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Commissioner Almunia calls for a stronger EU foreign economic policy

Speaking at a conference organised by the Commission on 6 April, Commissioner Almunia made the case for a clear and cohesive EU foreign economic policy which would enable Europe to play a key role in the world emerging from the global crisis

6 April 2009.

“Europe not only has the right, but the responsibility to take a more active role in international affairs”, he said. The EU is the largest economic power in the world, with shares in world GDP and trade flows surpassing those of the United States. It is also the world's largest aid donor, and the euro is the world's second most important currency. Europe now needs to play a role on the international arena commensurate with its economic weight. 

Commissioner Almunia hailed the landmark agreement reached at the G20 London summit, and stressed the leading role the EU has been taking in the past six months, driving the G20 agenda forward: “If we have succeeded in promoting our agenda at international level, it is because we managed to present a united front and speak with a single voice to our G20 partners”. In his view, the global crisis not only demanded stronger EU co-ordination on international economic and financial policy, but also created a window of opportunity to speak with a single voice.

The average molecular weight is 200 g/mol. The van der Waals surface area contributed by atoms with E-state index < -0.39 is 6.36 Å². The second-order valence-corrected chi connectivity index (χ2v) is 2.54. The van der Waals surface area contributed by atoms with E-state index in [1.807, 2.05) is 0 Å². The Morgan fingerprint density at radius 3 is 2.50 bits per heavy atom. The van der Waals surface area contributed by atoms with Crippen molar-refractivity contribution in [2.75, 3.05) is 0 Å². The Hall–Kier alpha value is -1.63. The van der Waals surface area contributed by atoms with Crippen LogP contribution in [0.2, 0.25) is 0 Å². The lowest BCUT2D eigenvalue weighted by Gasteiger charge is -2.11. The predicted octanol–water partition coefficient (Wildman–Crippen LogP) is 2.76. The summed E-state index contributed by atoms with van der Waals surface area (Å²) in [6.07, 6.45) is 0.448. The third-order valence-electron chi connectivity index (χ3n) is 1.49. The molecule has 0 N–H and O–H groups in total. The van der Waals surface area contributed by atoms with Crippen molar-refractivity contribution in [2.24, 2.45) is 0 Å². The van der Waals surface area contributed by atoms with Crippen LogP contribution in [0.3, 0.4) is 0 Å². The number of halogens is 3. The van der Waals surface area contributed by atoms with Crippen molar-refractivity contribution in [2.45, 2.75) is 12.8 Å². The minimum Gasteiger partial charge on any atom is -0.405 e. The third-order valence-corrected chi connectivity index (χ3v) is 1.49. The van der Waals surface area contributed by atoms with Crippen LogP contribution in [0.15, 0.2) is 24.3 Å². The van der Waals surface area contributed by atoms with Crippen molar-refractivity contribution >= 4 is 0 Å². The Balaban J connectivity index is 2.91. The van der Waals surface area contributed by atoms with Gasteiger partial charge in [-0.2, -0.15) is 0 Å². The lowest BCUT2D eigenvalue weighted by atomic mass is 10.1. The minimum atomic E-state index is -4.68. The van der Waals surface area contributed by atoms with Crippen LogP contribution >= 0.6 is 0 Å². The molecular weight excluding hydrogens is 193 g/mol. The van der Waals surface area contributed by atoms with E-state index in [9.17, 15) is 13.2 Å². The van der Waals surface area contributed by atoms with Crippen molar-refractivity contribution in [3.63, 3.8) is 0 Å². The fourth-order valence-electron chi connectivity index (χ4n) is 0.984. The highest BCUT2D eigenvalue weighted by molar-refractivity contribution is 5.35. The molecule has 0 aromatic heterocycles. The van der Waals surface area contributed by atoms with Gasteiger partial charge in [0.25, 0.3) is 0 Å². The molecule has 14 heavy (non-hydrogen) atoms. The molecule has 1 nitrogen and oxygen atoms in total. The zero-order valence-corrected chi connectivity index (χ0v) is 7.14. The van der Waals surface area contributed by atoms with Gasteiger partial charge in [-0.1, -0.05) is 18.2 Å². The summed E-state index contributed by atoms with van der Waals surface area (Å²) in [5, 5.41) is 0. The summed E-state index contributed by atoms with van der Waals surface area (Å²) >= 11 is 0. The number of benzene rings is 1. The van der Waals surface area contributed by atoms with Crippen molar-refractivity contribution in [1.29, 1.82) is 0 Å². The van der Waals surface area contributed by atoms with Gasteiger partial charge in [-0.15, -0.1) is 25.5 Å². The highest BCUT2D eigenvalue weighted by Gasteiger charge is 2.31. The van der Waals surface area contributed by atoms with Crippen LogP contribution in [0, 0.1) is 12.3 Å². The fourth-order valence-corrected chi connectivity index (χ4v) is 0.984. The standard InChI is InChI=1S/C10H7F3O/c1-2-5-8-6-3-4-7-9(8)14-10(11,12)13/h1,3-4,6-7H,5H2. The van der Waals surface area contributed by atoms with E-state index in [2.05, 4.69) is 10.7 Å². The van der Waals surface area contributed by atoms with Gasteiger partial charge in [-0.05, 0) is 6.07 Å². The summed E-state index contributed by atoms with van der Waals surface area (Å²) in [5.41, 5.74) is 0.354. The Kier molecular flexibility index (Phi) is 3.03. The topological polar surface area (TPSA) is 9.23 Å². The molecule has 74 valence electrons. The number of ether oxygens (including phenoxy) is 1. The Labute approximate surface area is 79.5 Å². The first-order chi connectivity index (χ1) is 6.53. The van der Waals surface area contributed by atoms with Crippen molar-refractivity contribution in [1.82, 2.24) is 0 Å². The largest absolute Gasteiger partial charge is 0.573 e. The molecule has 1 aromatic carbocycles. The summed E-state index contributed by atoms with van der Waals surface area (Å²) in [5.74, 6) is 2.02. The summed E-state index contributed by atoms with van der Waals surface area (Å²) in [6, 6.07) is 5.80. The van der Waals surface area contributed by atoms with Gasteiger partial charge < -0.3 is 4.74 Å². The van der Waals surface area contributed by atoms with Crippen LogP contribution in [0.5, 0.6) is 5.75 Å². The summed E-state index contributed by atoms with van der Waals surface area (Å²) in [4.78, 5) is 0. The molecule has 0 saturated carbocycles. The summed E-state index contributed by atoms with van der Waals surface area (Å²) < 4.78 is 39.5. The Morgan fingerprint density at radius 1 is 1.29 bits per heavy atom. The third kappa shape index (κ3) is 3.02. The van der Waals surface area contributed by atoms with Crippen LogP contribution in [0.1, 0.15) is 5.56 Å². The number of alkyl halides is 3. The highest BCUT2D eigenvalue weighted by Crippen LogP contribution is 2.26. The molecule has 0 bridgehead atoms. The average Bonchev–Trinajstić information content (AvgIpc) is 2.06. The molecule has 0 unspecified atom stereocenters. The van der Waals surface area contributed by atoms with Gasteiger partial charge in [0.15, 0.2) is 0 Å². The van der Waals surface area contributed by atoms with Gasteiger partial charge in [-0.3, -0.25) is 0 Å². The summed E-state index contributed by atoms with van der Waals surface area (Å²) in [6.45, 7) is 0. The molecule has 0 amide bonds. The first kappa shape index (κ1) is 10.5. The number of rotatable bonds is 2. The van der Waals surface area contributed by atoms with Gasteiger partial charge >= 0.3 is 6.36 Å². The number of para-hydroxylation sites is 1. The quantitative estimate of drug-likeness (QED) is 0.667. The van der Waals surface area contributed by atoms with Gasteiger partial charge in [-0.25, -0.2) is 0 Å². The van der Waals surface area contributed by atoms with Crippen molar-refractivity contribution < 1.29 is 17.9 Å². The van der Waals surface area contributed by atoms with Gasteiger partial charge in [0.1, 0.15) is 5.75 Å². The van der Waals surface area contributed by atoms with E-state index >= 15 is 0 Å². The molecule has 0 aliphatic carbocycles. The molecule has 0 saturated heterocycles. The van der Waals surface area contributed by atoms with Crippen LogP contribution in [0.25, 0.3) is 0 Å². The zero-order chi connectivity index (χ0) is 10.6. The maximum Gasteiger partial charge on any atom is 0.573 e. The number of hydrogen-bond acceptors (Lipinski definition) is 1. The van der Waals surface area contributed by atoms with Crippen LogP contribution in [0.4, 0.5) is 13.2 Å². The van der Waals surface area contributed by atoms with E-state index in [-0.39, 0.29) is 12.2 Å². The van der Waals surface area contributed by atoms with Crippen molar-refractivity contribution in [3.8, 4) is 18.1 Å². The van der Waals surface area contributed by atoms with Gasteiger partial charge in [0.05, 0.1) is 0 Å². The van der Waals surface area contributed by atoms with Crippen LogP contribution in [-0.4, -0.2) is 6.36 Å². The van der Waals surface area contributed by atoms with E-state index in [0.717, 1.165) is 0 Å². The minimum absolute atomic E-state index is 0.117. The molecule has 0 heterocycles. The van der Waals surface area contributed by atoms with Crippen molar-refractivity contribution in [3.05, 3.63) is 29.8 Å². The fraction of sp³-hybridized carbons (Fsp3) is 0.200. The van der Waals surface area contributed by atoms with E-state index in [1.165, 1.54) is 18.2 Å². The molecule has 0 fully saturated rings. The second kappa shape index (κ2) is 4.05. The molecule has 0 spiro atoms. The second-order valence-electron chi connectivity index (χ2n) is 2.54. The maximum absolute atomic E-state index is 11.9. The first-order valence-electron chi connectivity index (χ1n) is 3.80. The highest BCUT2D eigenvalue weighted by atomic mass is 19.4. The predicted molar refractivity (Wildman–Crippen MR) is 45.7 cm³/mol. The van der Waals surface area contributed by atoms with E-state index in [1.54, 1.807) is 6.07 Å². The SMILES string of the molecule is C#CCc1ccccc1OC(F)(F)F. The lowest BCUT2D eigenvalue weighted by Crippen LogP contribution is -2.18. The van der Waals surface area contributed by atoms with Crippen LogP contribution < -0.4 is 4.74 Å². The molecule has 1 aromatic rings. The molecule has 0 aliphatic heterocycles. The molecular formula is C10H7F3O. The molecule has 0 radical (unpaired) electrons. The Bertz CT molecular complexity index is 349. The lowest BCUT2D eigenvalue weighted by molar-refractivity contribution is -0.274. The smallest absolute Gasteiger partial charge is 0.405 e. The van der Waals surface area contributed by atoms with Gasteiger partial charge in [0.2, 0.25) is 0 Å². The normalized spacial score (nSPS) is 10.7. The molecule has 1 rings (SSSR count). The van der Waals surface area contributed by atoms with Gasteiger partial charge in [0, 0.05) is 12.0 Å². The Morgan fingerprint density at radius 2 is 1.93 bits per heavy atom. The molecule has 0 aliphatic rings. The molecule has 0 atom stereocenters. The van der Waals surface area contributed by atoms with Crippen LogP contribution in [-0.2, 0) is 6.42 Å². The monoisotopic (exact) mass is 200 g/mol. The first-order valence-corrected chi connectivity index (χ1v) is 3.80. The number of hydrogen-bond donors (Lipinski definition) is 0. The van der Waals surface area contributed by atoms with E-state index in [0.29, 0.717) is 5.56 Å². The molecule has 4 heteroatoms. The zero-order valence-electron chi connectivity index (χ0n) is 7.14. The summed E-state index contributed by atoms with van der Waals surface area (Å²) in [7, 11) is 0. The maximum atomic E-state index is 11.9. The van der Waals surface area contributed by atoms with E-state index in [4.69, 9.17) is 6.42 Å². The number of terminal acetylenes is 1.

He identified four priority areas that a European economic policy should be built upon: consolidation of the EU voice in the international financial institutions, in particular the IMF, where he advocated a single euro-area seat; strengthening dialogue and co-ordination in the G-fora; more participation in key international financial bodies like the Financial Stability Board; and continuing to develop the leading role the EU has been taking in the fight against climate change. 

Top-level international economists and members of the ECB and the European Commission representing different external policies, such as trade, development and environment, were also invited to share their views at the conference ‘Towards a European Foreign Economic Policy’